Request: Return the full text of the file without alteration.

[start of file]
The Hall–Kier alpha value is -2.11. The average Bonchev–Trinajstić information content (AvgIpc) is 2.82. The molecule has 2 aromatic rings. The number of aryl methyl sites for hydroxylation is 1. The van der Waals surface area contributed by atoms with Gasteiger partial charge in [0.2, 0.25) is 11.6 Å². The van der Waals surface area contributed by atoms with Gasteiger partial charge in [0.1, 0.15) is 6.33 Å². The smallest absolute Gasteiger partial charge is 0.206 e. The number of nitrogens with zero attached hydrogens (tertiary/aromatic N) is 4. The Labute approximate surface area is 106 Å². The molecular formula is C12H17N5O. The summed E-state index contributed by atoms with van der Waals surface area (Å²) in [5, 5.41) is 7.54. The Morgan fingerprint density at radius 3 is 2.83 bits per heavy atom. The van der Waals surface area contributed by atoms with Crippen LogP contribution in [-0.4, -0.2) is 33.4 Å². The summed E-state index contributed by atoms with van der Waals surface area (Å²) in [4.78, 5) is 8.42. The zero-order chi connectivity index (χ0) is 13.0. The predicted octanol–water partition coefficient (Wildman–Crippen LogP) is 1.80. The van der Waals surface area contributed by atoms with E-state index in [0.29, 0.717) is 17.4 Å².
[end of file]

The Hall–Kier alpha value is -2.11. The average Bonchev–Trinajstić information content (AvgIpc) is 2.82. The molecule has 2 aromatic rings. The number of aryl methyl sites for hydroxylation is 1. The van der Waals surface area contributed by atoms with Gasteiger partial charge in [0.2, 0.25) is 11.6 Å². The van der Waals surface area contributed by atoms with Gasteiger partial charge in [0.1, 0.15) is 6.33 Å². The smallest absolute Gasteiger partial charge is 0.206 e. The number of nitrogens with zero attached hydrogens (tertiary/aromatic N) is 4. The Labute approximate surface area is 106 Å². The molecular formula is C12H17N5O. The summed E-state index contributed by atoms with van der Waals surface area (Å²) in [5, 5.41) is 7.54. The Morgan fingerprint density at radius 3 is 2.83 bits per heavy atom. The van der Waals surface area contributed by atoms with Crippen LogP contribution in [-0.4, -0.2) is 33.4 Å². The summed E-state index contributed by atoms with van der Waals surface area (Å²) in [4.78, 5) is 8.42. The zero-order chi connectivity index (χ0) is 13.0. The predicted octanol–water partition coefficient (Wildman–Crippen LogP) is 1.80. The van der Waals surface area contributed by atoms with E-state index in [0.29, 0.717) is 17.4 Å².